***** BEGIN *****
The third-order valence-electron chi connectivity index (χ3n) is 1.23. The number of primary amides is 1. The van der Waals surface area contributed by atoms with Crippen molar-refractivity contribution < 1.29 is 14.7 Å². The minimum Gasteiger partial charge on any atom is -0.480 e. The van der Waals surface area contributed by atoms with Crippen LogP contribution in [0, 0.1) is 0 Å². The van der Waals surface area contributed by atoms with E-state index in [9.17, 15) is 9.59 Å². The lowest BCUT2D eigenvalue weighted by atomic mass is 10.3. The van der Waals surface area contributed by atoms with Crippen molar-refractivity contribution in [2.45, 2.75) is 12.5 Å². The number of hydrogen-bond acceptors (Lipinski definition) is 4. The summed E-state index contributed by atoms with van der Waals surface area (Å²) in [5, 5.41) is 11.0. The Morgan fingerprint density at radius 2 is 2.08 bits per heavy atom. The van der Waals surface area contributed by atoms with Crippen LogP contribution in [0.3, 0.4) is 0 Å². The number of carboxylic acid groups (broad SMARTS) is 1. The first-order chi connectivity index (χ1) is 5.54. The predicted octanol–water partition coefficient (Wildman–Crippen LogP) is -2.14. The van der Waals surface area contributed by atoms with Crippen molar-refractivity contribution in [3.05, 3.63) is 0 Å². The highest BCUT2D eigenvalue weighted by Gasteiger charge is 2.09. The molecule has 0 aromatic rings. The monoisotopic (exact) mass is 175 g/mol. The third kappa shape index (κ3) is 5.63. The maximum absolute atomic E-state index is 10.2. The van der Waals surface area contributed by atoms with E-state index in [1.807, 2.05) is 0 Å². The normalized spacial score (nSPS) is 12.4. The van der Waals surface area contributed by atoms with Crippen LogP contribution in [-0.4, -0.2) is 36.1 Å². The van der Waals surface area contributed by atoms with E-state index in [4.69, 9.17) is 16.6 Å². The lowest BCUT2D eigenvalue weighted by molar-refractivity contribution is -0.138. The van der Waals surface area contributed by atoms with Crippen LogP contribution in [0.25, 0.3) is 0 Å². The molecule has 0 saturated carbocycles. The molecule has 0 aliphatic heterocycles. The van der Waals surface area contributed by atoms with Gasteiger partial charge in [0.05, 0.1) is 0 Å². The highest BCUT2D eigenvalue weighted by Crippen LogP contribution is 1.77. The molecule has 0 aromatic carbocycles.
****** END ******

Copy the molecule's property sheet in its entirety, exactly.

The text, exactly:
The third-order valence-electron chi connectivity index (χ3n) is 1.23. The number of primary amides is 1. The van der Waals surface area contributed by atoms with Crippen molar-refractivity contribution < 1.29 is 14.7 Å². The minimum Gasteiger partial charge on any atom is -0.480 e. The van der Waals surface area contributed by atoms with Crippen LogP contribution in [0, 0.1) is 0 Å². The van der Waals surface area contributed by atoms with E-state index in [9.17, 15) is 9.59 Å². The lowest BCUT2D eigenvalue weighted by atomic mass is 10.3. The van der Waals surface area contributed by atoms with Crippen molar-refractivity contribution in [2.45, 2.75) is 12.5 Å². The number of hydrogen-bond acceptors (Lipinski definition) is 4. The summed E-state index contributed by atoms with van der Waals surface area (Å²) in [5, 5.41) is 11.0. The Morgan fingerprint density at radius 2 is 2.08 bits per heavy atom. The van der Waals surface area contributed by atoms with Crippen LogP contribution in [0.3, 0.4) is 0 Å². The number of carboxylic acid groups (broad SMARTS) is 1. The first-order chi connectivity index (χ1) is 5.54. The predicted octanol–water partition coefficient (Wildman–Crippen LogP) is -2.14. The van der Waals surface area contributed by atoms with Crippen molar-refractivity contribution in [3.05, 3.63) is 0 Å². The highest BCUT2D eigenvalue weighted by Gasteiger charge is 2.09. The molecule has 0 aromatic rings. The monoisotopic (exact) mass is 175 g/mol. The third kappa shape index (κ3) is 5.63. The maximum absolute atomic E-state index is 10.2. The van der Waals surface area contributed by atoms with E-state index in [1.807, 2.05) is 0 Å². The normalized spacial score (nSPS) is 12.4. The van der Waals surface area contributed by atoms with Crippen LogP contribution in [-0.4, -0.2) is 36.1 Å². The van der Waals surface area contributed by atoms with E-state index in [4.69, 9.17) is 16.6 Å². The lowest BCUT2D eigenvalue weighted by molar-refractivity contribution is -0.138. The van der Waals surface area contributed by atoms with Crippen LogP contribution in [0.25, 0.3) is 0 Å². The molecule has 0 saturated carbocycles. The molecule has 0 aliphatic heterocycles. The van der Waals surface area contributed by atoms with Gasteiger partial charge in [0.05, 0.1) is 0 Å². The highest BCUT2D eigenvalue weighted by Crippen LogP contribution is 1.77. The molecule has 0 aromatic carbocycles.